UBC Theses and Dissertations
Increased vascular contractility in isolated vessels from cigarette smoking rats is mediated by basal endothelin release Rahman, Mohammad Mahmudur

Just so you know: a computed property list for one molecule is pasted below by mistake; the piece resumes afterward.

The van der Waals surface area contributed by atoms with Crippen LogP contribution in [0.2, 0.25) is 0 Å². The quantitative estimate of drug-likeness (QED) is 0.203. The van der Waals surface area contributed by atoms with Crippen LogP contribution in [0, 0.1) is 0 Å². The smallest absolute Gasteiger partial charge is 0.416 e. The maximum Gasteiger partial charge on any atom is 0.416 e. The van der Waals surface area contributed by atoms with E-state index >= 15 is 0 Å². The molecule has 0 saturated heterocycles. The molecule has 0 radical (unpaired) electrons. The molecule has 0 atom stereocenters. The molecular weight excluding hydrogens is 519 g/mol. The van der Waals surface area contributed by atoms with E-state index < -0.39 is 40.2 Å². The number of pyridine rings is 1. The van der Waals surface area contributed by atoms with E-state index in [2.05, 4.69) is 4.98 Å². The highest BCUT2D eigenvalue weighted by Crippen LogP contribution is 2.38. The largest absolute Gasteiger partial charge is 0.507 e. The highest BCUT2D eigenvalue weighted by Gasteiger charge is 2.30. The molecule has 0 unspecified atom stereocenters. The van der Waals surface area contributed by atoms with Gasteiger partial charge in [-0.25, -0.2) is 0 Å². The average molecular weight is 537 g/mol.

The effect of chronic cigarette smoking on endothelin modulation of vascular contraction and CYP enzyme levels was studied in 20 male Sprague-Dawley rats. The animals were divided equally into smoking and non-smoking groups. The smoking group was exposed to 6 research cigarettes per rat per day 5 days a week for 16 weeks. The control group was sham smoked. Functional contractile studies were performed in aortas and carotid arteries to determine the regulation of vascular tone by basal release of endothelin. Liver samples were analyzed for CYPIAI and CYPIA2 gene expression by RT-PCR. Plasma samples were assessed for endothelin-l (ET-l) level by enzyme immunoassay (EIA). Treatment of aortas and carotid arteries with bosentan, the dual endothelin receptor antagonist, caused a significant reduction in constrictor responses of smoking rats, indicating increased regulation of tone by endothelin in smoker rats as compared to controls. There was also a greater expression of the cytochrome P450-liver enzymes (CYPIAI and CYPIA2) in smoker rats. Body weight gain was also significantly decreased in smoker rats. We conclude that increased endothelin release in smoker rats contributes significantly to increased arterial tone and may therefore contribute to the cardiovascular pathophysiology associated with cigarette smoking, such as increased vascular muscularization, increased contraction, decreased dilation and possibly vasospasm.
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